|A simple electromagnet which can be turned on and off with a switch.|
1) The girls experimented a variety of metallic objects to see what would be picked up by a magnet (random bits from around the house: monopoly pieces, matchbox cars, tent stakes, bobby pins, coins, keys, batteries, ornament hooks, nails...some things from Bob's tool box-lug nuts? lotsa stuff.) this took more time than I thought it would because it was fun.
2) We made compasses, by first magnetizing embroidery needles from the first activity and floating them on cork disks. This was fun, but not a great way to find north due to all the metal objects still on the table, and the metal table frame. It was more fun to push the little cork boats around with magnetized junk. One interesting point--the "N" end of our compass points to the North Pole of our earth, which is itself a giant magnet. But, we know that opposite poles attract. Thus, we see that the earth's North Pole is actually its magnetic SOUTH pole. I am pretty sure I never knew that. Did everybody know that but me?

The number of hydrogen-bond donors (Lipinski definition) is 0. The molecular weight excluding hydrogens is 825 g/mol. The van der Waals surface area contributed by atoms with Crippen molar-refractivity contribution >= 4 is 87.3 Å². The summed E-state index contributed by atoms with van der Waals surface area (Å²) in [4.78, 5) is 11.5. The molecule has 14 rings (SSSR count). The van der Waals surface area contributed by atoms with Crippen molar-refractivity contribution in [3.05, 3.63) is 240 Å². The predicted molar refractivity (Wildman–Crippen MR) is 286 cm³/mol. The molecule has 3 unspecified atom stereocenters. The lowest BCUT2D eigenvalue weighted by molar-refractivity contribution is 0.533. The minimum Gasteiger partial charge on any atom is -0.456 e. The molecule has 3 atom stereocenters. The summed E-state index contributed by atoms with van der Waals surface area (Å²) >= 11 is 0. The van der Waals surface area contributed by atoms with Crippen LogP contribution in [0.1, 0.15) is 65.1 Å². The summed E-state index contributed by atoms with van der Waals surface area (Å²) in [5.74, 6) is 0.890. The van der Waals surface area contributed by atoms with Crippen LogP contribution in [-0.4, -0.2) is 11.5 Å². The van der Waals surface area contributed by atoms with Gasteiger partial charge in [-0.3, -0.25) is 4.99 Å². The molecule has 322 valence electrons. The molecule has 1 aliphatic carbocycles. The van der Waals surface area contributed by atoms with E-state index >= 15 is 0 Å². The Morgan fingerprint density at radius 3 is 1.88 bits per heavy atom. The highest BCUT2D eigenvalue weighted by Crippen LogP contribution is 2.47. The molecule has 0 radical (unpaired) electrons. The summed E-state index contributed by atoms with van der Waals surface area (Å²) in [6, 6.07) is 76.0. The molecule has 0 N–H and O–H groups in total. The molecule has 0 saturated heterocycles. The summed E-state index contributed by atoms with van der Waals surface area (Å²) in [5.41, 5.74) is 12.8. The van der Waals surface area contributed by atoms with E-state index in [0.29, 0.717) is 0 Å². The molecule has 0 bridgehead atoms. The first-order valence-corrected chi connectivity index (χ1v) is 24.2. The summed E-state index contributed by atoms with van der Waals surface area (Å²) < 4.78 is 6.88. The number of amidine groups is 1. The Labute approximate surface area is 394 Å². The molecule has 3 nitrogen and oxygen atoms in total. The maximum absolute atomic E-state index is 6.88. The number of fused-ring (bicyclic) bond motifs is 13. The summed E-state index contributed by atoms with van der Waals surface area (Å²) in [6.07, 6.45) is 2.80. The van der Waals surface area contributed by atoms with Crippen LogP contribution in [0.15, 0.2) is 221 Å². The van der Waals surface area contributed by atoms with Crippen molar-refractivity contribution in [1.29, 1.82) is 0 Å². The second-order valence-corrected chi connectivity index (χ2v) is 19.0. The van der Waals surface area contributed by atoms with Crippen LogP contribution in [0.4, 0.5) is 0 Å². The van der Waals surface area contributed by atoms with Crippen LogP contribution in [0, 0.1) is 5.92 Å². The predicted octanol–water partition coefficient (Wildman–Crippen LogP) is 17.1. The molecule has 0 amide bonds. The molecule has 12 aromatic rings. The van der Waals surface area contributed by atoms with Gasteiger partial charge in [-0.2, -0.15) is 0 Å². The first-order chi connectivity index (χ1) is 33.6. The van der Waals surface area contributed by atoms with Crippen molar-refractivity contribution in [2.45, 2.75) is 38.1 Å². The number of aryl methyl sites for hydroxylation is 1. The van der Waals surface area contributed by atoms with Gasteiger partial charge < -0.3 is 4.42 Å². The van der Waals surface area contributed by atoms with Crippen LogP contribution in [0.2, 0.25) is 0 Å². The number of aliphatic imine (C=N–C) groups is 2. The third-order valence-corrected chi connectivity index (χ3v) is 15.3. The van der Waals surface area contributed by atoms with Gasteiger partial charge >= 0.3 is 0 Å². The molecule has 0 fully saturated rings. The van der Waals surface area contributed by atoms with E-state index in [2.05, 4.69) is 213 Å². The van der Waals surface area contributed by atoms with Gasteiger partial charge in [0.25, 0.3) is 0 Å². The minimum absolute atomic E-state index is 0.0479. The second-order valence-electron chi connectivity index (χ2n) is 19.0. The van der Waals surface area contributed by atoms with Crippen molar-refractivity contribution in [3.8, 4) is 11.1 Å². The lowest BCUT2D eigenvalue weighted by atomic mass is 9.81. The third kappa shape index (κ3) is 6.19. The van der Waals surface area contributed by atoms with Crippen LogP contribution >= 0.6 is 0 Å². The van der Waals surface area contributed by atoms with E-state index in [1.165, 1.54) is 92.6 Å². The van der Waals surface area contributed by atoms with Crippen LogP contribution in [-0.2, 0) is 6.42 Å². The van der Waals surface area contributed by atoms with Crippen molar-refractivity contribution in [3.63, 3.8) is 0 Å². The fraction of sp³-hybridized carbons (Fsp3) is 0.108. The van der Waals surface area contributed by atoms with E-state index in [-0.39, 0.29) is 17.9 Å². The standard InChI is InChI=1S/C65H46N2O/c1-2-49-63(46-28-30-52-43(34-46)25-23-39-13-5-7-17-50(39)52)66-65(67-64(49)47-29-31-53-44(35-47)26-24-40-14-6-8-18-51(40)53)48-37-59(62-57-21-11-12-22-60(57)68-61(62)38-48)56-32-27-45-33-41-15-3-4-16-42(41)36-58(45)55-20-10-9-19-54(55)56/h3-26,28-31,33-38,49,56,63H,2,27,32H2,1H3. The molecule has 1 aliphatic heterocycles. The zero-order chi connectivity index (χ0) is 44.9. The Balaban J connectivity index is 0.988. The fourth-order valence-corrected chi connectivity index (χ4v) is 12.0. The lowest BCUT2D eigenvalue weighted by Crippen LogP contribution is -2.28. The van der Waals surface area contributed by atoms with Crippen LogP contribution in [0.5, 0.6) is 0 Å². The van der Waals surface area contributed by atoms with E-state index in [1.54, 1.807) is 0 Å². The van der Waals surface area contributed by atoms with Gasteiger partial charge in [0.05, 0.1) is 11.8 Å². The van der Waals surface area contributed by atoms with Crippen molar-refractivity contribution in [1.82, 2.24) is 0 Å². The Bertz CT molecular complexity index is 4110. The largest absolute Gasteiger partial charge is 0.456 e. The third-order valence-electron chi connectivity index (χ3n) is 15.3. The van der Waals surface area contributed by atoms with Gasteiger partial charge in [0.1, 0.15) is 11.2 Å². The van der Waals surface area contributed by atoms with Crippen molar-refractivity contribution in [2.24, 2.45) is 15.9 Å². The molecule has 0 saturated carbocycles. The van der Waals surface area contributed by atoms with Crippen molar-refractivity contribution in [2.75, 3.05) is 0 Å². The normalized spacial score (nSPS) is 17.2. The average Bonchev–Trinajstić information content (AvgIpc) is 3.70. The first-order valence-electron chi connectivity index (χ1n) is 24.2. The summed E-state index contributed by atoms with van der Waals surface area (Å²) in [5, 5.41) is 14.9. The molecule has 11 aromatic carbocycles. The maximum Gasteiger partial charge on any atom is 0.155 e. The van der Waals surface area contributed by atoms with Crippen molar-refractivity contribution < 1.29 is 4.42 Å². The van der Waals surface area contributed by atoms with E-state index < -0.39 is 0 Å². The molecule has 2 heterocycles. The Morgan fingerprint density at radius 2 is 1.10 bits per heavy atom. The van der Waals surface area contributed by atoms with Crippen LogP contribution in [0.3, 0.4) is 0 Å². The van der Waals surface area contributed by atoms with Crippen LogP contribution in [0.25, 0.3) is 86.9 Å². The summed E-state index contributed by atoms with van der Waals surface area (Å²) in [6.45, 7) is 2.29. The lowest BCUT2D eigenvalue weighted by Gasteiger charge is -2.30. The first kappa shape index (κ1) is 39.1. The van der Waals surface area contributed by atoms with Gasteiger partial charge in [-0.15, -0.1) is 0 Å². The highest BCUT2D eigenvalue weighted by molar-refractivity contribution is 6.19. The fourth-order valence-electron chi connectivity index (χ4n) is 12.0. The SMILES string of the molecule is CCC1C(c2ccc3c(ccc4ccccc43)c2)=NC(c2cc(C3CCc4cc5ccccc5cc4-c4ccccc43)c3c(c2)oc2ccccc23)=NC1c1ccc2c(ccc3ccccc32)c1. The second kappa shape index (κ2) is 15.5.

3) We observed the shape of a magnetic field by dumping iron filings out on glass, and putting two attracting magnets underneath. The filings obliged by lining up along the magnetic field lines. This was also fun to play with, waving magnets above and below the filings. We washed up really well after this.
|Nancy Drew approves of this experiment.|
|A cork was used to make the wire coil.|
But you can see it was a fun class. How have I made it this far in life without a battery pack and a volt meter? Dear Santa....